Euro Falls After ECB Hikes Rates and Inflation Outlook

In a closely-watched move, the European Central Bank raised its three rates by 25 basis points each, its tenth consecutive increase in a rate hike cycle that began in July 2022. The decision not to pause rate increases was informed by a worsening inflation outlook for this year and next. 

Antje Schiffler 14 September, 2023 | 10:35AM
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The European Central Bank hiked rates again this afternoon despite a eurozone slowdown as inflation numbers remained high. It revised its inflation outlook to 5.6% this year and 3.2% in 2024. In its previous forecast in June, it had projected rates of 5.4% and 3% respectively. 

Following the announcement, the euro declined as much as 0.7% to its weakest level against the dollar since May. Shares in the Stoxx Europe 600 Index extended gains to 1%.

A majority of economists were predicting a pause in rate increases at the beginning of the week, and euro short-term rate forward (ESTR) was pricing in a 40% probability of a 25 basis point rate hike. Sentiment shifted after Reuters reported that the inflation outlook was about to be revised higher. By Wednesday evening, ESTR implied a 63% probability of a quarter-point hike.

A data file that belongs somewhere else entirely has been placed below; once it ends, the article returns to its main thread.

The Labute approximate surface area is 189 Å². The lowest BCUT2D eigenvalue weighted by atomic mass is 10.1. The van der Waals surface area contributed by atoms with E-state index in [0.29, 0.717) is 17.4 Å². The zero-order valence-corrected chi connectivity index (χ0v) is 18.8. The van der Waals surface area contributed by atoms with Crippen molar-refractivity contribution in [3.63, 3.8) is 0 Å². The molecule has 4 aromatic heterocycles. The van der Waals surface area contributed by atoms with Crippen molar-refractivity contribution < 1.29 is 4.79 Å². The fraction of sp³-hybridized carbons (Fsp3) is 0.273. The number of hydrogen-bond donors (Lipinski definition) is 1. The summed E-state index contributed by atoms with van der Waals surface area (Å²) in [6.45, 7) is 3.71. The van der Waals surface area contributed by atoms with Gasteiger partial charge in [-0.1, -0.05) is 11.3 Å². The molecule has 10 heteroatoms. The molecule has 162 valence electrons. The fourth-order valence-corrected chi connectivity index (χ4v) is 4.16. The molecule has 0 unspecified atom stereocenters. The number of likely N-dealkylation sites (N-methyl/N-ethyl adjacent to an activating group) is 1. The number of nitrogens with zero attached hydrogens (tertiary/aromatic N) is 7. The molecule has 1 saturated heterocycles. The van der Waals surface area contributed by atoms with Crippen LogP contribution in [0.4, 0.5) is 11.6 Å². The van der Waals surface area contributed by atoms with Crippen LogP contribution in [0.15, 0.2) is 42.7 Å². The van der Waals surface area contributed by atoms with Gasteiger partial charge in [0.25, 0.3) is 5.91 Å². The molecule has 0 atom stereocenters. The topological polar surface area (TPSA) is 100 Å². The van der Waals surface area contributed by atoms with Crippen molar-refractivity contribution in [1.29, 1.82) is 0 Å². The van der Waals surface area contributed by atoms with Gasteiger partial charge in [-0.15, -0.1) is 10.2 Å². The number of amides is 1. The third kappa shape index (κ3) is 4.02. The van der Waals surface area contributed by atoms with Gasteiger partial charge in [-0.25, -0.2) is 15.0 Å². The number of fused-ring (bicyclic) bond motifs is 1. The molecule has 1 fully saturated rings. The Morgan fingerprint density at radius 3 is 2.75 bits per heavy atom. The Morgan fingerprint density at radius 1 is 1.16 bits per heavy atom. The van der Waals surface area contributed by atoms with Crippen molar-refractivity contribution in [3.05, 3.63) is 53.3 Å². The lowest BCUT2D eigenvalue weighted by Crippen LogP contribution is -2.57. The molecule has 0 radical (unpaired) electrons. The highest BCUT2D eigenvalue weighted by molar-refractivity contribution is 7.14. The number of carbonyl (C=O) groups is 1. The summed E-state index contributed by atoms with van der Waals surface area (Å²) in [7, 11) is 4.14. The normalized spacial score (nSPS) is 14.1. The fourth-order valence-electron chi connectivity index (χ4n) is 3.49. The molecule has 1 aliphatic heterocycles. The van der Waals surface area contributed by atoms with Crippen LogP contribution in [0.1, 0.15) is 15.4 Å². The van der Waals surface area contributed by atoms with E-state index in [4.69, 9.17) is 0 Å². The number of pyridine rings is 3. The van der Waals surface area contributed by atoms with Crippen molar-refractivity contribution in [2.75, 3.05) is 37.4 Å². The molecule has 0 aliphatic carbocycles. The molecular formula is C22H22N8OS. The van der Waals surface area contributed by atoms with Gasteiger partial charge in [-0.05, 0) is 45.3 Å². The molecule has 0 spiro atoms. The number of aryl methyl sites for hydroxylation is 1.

Following Thursday's decisions, the main refinancing rate stands at 4.50%, the marginal lending facility rate at 4.75% and the deposit rate at 4%. Comments by President Christine Lagarde at a press conference in Frankfurt signaled there was dissent among Central Bank governors, though a "solid majority" agreed to raise rates. 

"Inflation continues to decline, but is still expected to stay too high for too long," Lagarde told press, citing risks including "potential renewed upward pressures on the cost of energy and food, adverse weather conditions, and the unfolding climate crisis."


No more rate hikes in 2023? 


The language in the ECB's statement suggests no further rate hikes are on the table for now: "The Governing Council considers that the key ECB interest rates have reached levels that, maintained for a sufficiently long duration, will make a substantial contribution to the timely return of inflation to the target." 

Patrick Barbe, Head of European Investment Grade Fixed Income at Neuberger Berman, said "the first interest rate cuts are unlikely to be considered until next spring”. Meanwhile, the ECB's lowered inflation outlook for 2025 "should lead to a stabilization of the yield on the 10-year German Bundesanleihe at 2.5%."

“The dilemma is that monetary policy is clearly working for the economy as European growth has broadly stagnated since last autumn”, Deutsche Bank Research commented. The question is whether it’s working fast enough to secure the ECB’s inflation target of 2% going forward? The lag of policy means that further reductions in inflation are still likely to come. The problem for the ECB and markets is that there remains much uncertainty as to how much and how quickly this will happen.”



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Antje Schiffler  is an editor for Morningstar in Frankfurt.

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